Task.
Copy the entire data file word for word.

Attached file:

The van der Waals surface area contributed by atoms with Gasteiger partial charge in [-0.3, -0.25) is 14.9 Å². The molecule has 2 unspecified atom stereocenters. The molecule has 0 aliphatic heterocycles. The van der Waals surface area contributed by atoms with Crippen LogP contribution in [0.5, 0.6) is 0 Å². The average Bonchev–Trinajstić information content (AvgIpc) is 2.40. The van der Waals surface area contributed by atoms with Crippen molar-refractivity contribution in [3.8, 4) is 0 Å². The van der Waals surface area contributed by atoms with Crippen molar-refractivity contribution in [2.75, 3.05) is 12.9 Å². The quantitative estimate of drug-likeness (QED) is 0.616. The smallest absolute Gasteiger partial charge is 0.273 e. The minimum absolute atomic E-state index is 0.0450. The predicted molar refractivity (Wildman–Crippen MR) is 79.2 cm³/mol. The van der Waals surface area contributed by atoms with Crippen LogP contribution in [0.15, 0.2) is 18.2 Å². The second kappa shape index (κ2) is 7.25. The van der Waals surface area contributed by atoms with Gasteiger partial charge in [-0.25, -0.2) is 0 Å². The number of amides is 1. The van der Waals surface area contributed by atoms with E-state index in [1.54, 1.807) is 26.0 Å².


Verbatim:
The van der Waals surface area contributed by atoms with Gasteiger partial charge in [-0.3, -0.25) is 14.9 Å². The molecule has 2 unspecified atom stereocenters. The molecule has 0 aliphatic heterocycles. The van der Waals surface area contributed by atoms with Crippen LogP contribution in [0.5, 0.6) is 0 Å². The average Bonchev–Trinajstić information content (AvgIpc) is 2.40. The van der Waals surface area contributed by atoms with Crippen molar-refractivity contribution in [3.8, 4) is 0 Å². The van der Waals surface area contributed by atoms with Crippen molar-refractivity contribution in [2.75, 3.05) is 12.9 Å². The quantitative estimate of drug-likeness (QED) is 0.616. The smallest absolute Gasteiger partial charge is 0.273 e. The minimum absolute atomic E-state index is 0.0450. The predicted molar refractivity (Wildman–Crippen MR) is 79.2 cm³/mol. The van der Waals surface area contributed by atoms with Crippen LogP contribution in [0.15, 0.2) is 18.2 Å². The second kappa shape index (κ2) is 7.25. The van der Waals surface area contributed by atoms with Gasteiger partial charge in [-0.25, -0.2) is 0 Å². The number of amides is 1. The van der Waals surface area contributed by atoms with E-state index in [1.54, 1.807) is 26.0 Å².